Surveillance for Risk Management: What is Acceptable?

Surveillance for Risk Management: What is Acceptable?

A recent RIMS LIVE 2021 session discussed some of the issues companies may face when installing video devices.

In the pandemic era of social distancing and remote work, video surveillance has been a game-changer in managing risks — and that likely will not change post-COVID.

At a recent RIMS Live 2021 session, Seymour Everett, partner at Everett Dorey LLP, and Caryn Siebert, vice president and director of carrier engagement at Gallagher Bassett, discussed how surveillance cameras have become critical risk management tools during the coronavirus crisis.

“We have seen the pandemic act as a catalyst to reliance upon surveillance video to help us manage risk, and we’ve seen it in the public sector and also the private sector, primarily because we have not been able to be present at locations,” said Everett. “So we’ve had to rely upon video and surveillance. As a result of that, we’ve seen some really great developments in the use of video surveillance cameras; it has really permeated our society,”

Where is surveillance legal?

During the “Big Brother is Watching: Surveillance Cameras to Manage Risk, Protect Property and Defend Litigation in the Era of COVID-19″ session, Everett and Seibert talked about the key things risk professionals should know about surveillance for their clients, including its legalities.

According to Everett, companies may install surveillance cameras at any location where there is no reasonable expectation of privacy. “That means any public area,” he said, adding that companies must ask themselves if individuals possess a reasonable expectation not to be filmed or watched in public before installing devices.

Common areas within offices also are acceptable locations for video surveillance; however,  companies shouldn’t install surveillance cameras within personal offices, where there is a reasonable expectation of privacy, Everett noted.

When using video surveillance, companies must consider whether the systems also capture sound, which could raise privacy concerns: “There is an expectation of privacy when it comes to audio recordings,” said Everett.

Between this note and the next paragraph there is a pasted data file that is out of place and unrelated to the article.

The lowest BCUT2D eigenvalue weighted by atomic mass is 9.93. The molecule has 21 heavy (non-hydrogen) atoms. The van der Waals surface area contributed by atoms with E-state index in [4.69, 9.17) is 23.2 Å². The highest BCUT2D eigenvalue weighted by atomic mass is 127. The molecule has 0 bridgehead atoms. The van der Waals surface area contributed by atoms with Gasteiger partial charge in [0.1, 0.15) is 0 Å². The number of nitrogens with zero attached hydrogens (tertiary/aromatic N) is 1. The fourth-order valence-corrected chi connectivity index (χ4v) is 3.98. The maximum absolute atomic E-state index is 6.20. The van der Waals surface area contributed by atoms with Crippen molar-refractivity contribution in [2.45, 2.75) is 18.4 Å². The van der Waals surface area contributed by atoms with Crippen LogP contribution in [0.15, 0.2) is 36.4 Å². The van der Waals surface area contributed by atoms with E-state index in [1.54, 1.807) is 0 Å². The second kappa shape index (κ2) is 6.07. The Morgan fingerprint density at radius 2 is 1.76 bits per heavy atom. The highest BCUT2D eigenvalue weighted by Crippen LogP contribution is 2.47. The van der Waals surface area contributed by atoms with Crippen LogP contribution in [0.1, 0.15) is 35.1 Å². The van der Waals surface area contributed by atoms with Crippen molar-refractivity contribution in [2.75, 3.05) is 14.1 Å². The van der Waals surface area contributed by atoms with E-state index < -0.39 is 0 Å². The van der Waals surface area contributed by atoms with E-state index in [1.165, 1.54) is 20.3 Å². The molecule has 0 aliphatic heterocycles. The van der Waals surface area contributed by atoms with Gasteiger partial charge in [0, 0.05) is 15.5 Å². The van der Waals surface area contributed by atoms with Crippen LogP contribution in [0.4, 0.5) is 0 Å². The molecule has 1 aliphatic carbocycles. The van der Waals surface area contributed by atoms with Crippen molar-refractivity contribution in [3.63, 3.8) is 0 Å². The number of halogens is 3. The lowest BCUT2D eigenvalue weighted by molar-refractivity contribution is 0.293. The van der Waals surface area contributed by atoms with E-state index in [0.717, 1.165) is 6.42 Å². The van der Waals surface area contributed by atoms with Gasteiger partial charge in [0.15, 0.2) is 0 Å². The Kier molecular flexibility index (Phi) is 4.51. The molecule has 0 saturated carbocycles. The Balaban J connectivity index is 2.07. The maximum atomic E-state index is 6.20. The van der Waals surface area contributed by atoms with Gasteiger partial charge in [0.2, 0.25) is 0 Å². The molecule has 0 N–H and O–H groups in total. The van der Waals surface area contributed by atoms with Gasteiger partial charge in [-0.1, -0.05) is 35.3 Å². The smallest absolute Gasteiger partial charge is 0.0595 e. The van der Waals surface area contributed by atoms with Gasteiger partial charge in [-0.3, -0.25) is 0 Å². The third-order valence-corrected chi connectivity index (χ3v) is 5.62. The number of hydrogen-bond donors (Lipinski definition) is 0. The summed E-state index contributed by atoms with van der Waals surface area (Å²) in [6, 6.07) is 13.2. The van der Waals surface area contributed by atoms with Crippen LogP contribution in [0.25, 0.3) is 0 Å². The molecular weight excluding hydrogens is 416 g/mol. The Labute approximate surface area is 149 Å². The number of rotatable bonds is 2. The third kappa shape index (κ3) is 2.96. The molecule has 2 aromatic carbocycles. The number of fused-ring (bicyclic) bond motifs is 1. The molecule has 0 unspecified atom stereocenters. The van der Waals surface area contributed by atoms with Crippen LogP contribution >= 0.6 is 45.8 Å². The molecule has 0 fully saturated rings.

For risk managers and insurance professionals working with companies to mitigate risks through surveillance, Seibert recommends a walk-through of the property with a focus on areas of egress and ingress and lighting to know where video devices should be installed. Some common areas Seibert lists where companies can install devices at a commercial property include entrances and exits, parking lots, common areas, high traffic areas and pools.

Pros and cons of video

First and foremost, the most significant benefit of video surveillance is its effectiveness in deterring crime. It has also been an effective tool to defend and mitigate civil litigation, provide evidence of what happened at a certain time and place, create a sense of safety and provide for accountability.

However, video can also be used to incriminate companies and public entities, such as a city, county or police department, said Seibert. Despite this, she asserted that having video evidence is preferred — regardless if it is good or bad.

“It is better to know that upfront because someone else may have a picture of [an event] or a witness, and if you have nothing, then you really have no defense,” Seibert explained.

Video surveillance has also been known to create a chilling effect, which, in a legal context, means the inhibition or discouragement of natural and legal behavior out of fear of punishment.

“You don’t want your corporate security guard or police department or someone at a shopping mall to engage in other conduct because they are afraid of being prosecuted or afraid that they will be accused of something because it is going to be on camera,” said Seibert.

Other disadvantages of surveillance that Seibert noted include privacy violation issues, a false sense of security, vulnerability to abuse and retention of evidence issues.

Notwithstanding the many concerns surrounding the use of video surveillance, it will only become more prevalent as technologies advance and companies continue to strengthen risk management practices.

“We have to accept both the pros and cons that surveillance is here to stay, and it is going to be everywhere,” said Everett. “The challenge from a risk management and legal perspective is ‘how do we most effectively use it?’ We are not going to fight it, and we are going to embrace it effectively. And it’s the very first question I ask clients when they present me with a loss and when I prepare to defend the case: ‘do we have video?’”


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